The godfather at the local break sat his listeners down as he preached from the back of his van to share one more key to his version of life.
“It’s all in the conversation,” he pointed out. “Take this one guy. He wanted to be with this girl so badly, that he woke up at 5am just to join her morning session. He tried to convince her that he was as experienced as she was in the water, but she saw through his stories. She told him later that she just wanted to be friends.”
“Some guys chat from the moment they get their toes wet. They talk while they paddle out. They talk while sitting in the lineup. They talk while you’re trying to paddle into a wave,” the godfather added. “If they’d talk less, they’d catch more.”
“There’s nothing you can do when high tide turns the break into a swamp,” the godfather continued, “I can’t tell you how many guys end up watching and talking before walking to the closest coffee house to talk some more.”
“All I can say is…” the godfather paused as if he had changed his last point in mid-breath, “make your words count and paddle more.” He ended his surf-sermon, hugged his listeners, knowing that he would get to preach again the next day.
Thanks for taking the time to read my story. Some people are just more artful at conversation than others. Mike, the surf teacher is a real person and a real storyteller. People like him produce a lot more smiles in this world. Isn’t storytelling and conversations make life more exciting? I appreciate your feedback, and if you like my content please share it.
Check out the Steller version here.
The noise of the growing and curious crowd, tractors building berms, and news helicopters hovering overhead still couldn’t drown out the sound of the massive waves produced by Hurricane Marie, which churned into a Category 5 storm in the Pacific Ocean, hundreds of miles off the coast of Baja back in the late Summer of 2014.
Lifeguards tried their best to close one section of this local beach to keep the crowds safe as the moving machines made small hills of sand to protect the homes in the crosshairs of the mighty waves.
Marie produced the surf event of a lifetime to the coast of Southern California. Instead of the usual 1-2 foot waves the locals were used to at this beach, this storm created waves 10-15 feet. More popular surf breaks along the coast were getting pounded by 20 and up to 30 foot giants.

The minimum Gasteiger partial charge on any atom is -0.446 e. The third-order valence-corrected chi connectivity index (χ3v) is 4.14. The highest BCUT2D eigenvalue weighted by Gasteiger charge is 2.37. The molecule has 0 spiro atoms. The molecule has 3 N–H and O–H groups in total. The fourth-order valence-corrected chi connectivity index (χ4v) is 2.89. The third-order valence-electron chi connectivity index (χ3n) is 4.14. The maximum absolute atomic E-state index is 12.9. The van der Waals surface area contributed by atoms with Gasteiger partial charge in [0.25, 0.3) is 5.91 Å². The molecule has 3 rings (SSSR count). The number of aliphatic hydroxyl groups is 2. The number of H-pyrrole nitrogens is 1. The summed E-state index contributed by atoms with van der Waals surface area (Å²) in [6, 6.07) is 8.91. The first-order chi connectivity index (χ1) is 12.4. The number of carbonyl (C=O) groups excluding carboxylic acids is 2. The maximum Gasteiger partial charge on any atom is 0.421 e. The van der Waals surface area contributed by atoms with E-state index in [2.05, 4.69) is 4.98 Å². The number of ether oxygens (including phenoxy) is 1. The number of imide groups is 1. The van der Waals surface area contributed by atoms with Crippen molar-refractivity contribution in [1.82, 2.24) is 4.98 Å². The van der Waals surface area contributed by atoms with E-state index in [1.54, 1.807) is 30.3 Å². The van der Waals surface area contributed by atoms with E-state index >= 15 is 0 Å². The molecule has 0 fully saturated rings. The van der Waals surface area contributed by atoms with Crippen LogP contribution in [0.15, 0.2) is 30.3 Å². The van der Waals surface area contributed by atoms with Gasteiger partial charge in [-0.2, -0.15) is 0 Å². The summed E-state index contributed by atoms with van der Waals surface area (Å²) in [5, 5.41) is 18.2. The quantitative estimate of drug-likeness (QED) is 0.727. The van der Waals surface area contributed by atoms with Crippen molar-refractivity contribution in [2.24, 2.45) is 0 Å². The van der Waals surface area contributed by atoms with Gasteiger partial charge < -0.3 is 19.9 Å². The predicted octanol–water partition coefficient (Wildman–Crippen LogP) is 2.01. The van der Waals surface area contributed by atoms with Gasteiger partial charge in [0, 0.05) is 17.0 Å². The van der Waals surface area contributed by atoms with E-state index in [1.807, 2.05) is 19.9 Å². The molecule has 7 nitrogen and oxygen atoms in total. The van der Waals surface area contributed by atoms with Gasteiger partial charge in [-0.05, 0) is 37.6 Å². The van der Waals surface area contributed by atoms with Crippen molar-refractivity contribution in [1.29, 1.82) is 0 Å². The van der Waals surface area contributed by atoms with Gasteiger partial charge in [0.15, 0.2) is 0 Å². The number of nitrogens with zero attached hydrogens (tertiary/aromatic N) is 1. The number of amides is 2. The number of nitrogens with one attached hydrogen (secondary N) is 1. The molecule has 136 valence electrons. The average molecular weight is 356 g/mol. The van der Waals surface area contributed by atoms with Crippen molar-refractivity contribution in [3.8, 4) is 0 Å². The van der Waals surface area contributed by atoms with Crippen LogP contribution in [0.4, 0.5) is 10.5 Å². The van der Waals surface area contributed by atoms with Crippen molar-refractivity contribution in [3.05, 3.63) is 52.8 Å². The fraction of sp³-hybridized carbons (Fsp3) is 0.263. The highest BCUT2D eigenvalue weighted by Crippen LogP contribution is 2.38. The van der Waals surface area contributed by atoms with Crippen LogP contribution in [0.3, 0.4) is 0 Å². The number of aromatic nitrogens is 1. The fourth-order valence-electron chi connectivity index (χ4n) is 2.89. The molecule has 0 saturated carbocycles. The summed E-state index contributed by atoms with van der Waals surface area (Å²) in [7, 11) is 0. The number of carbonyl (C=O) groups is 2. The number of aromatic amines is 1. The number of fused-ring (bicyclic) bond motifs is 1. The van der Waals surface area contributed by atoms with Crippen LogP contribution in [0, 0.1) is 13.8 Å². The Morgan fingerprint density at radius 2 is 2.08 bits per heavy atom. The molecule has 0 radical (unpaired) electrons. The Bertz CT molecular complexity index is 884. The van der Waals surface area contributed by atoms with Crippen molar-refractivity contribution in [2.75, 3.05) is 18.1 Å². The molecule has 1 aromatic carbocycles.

And the surfers came. They came on the biggest day. They dreamed about this day; years for some. Many were literally in over their heads and left injured, exhausted, and disappointed. News circulated quickly that a fellow waterman lost his life that day. They underestimated the power of Marie.
The people kept coming the days that followed. Most came to marvel at one of the most powerful natural forces known around the world. Some came to ride giants. They all came to experience the force of Marie.
I got to meet John a few years ago and was immediately inspired. John was born on 2-2-30 as his wetsuit proudly states. Most folks born around 1930 walk around this break watching the surfers. John is one of the surfers.
What makes this more amazing to me is that he didn’t pick up a surfboard until he was well beyond 70. I was inspired as much today as I was back then to not only hope I age well, but working on aging well. What is your approach to aging well? Have you even thought about it?
Check out my visual essay on Steller.
Attitude and perspective determines everything. Seal Beach, California during a swell in January 2014.
“It is a happy talent to know how to play.” ~Ralph Waldo Emerson
My friend Wes asked me if I wanted to help him get paraplegic children to surf at the U.S. Open of Surfing at Hungtington Beach. At least that’s what I thought he said because I was “all in.” He picked up my boss, Ray and I the following morning, and we headed to the beach. Turns out, I heard wrong, and no children were involved. The surfers who needed help were former pro surfers, who had been paralyzed by injury, but are now participating in “Life Rolls On.” We ended up volunteering as a board catchers and retrieved runaway boards for the surfers. It was amazing to watch all the volunteers support the surfers by carrying them into the water then gang-paddling the surfers 100 yards out to the line up. Each surfer was then towed into a wave. When a surfer fell off his board, the volunteers swam to help the surfer float face up. I retrieved the surfer-less board, swam it back to the group, who then lifted the surfer back on his board and returned him to the lineup. It was fantastic teamwork, and these surfers were inspiring as they promoted their cause and their sport without the use of their limbs. Not only did we get to be a part of this, we also got to hang out behind the scenes of the event, and I met the founder of “Life Rolls On,” Jesse Billauer. Volunteering is rewarding, and provides for some surprising once-in-a-lifetime moments.
I tried shooting in Panorama mode with my son’s iPhone. It turned out distorted, I but had to capture my son as he studied the break before paddling out. I’m sometimes comically lame when surfing, but I love it. I’m learning some life-truths in the process. They’re not in any order of importance or sequence:
- Always assess first.
- Milk the moments.
- Don’t do life alone.
- Be patient.
- Do things with soul.
John, 83, learned to surf at 77. Who learns to surf at 77? John did! YOLO for reals!